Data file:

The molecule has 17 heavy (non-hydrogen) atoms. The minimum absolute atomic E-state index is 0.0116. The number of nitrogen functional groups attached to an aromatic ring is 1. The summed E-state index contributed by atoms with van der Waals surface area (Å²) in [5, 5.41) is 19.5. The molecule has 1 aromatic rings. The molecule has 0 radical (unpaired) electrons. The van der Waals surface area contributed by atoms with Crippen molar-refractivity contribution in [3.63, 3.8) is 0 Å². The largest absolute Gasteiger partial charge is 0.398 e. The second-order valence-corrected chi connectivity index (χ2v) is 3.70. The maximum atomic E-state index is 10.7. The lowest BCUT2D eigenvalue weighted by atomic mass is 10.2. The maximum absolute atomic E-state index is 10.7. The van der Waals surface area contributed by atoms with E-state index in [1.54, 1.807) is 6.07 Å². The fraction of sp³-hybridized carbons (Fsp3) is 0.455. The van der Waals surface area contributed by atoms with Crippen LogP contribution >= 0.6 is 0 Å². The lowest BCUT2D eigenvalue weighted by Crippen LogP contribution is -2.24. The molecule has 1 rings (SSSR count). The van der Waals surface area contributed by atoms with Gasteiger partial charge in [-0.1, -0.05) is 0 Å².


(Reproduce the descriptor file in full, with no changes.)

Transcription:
The molecule has 17 heavy (non-hydrogen) atoms. The minimum absolute atomic E-state index is 0.0116. The number of nitrogen functional groups attached to an aromatic ring is 1. The summed E-state index contributed by atoms with van der Waals surface area (Å²) in [5, 5.41) is 19.5. The molecule has 1 aromatic rings. The molecule has 0 radical (unpaired) electrons. The van der Waals surface area contributed by atoms with Crippen molar-refractivity contribution in [3.63, 3.8) is 0 Å². The largest absolute Gasteiger partial charge is 0.398 e. The second-order valence-corrected chi connectivity index (χ2v) is 3.70. The maximum atomic E-state index is 10.7. The lowest BCUT2D eigenvalue weighted by atomic mass is 10.2. The maximum absolute atomic E-state index is 10.7. The van der Waals surface area contributed by atoms with E-state index in [1.54, 1.807) is 6.07 Å². The fraction of sp³-hybridized carbons (Fsp3) is 0.455. The van der Waals surface area contributed by atoms with Crippen LogP contribution >= 0.6 is 0 Å². The lowest BCUT2D eigenvalue weighted by Crippen LogP contribution is -2.24. The molecule has 1 rings (SSSR count). The van der Waals surface area contributed by atoms with Gasteiger partial charge in [-0.1, -0.05) is 0 Å².